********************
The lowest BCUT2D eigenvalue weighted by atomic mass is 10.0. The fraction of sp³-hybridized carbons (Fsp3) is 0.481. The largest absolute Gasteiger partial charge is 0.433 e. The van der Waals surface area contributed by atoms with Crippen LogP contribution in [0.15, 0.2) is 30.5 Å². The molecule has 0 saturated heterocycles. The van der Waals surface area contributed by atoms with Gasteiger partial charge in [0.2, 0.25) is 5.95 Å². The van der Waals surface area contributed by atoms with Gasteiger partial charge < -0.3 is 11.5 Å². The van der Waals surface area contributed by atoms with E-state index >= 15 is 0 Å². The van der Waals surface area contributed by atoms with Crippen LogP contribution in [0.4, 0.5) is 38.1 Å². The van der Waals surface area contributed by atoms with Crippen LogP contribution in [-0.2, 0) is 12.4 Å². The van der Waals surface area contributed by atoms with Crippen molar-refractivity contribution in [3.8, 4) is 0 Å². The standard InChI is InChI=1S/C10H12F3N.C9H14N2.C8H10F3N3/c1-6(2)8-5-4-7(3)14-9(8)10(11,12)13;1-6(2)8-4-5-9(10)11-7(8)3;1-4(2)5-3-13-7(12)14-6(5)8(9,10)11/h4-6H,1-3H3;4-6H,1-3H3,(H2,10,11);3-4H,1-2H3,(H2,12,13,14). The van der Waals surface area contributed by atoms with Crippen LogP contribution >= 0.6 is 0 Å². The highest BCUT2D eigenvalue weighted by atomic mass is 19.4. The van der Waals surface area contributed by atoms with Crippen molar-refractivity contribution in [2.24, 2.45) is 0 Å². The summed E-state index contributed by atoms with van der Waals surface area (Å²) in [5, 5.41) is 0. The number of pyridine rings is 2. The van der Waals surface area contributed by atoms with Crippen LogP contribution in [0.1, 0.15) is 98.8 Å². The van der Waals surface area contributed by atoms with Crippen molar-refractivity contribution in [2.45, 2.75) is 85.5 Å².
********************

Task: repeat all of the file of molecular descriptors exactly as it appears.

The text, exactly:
The lowest BCUT2D eigenvalue weighted by atomic mass is 10.0. The fraction of sp³-hybridized carbons (Fsp3) is 0.481. The largest absolute Gasteiger partial charge is 0.433 e. The van der Waals surface area contributed by atoms with Crippen LogP contribution in [0.15, 0.2) is 30.5 Å². The molecule has 0 saturated heterocycles. The van der Waals surface area contributed by atoms with Gasteiger partial charge in [0.2, 0.25) is 5.95 Å². The van der Waals surface area contributed by atoms with Gasteiger partial charge < -0.3 is 11.5 Å². The van der Waals surface area contributed by atoms with E-state index >= 15 is 0 Å². The van der Waals surface area contributed by atoms with Crippen LogP contribution in [0.4, 0.5) is 38.1 Å². The van der Waals surface area contributed by atoms with Crippen LogP contribution in [-0.2, 0) is 12.4 Å². The van der Waals surface area contributed by atoms with Crippen molar-refractivity contribution in [3.8, 4) is 0 Å². The standard InChI is InChI=1S/C10H12F3N.C9H14N2.C8H10F3N3/c1-6(2)8-5-4-7(3)14-9(8)10(11,12)13;1-6(2)8-4-5-9(10)11-7(8)3;1-4(2)5-3-13-7(12)14-6(5)8(9,10)11/h4-6H,1-3H3;4-6H,1-3H3,(H2,10,11);3-4H,1-2H3,(H2,12,13,14). The van der Waals surface area contributed by atoms with Crippen LogP contribution >= 0.6 is 0 Å². The highest BCUT2D eigenvalue weighted by atomic mass is 19.4. The van der Waals surface area contributed by atoms with Crippen molar-refractivity contribution in [2.24, 2.45) is 0 Å². The summed E-state index contributed by atoms with van der Waals surface area (Å²) in [5, 5.41) is 0. The number of pyridine rings is 2. The van der Waals surface area contributed by atoms with Crippen LogP contribution in [0.1, 0.15) is 98.8 Å². The van der Waals surface area contributed by atoms with Crippen molar-refractivity contribution in [2.45, 2.75) is 85.5 Å².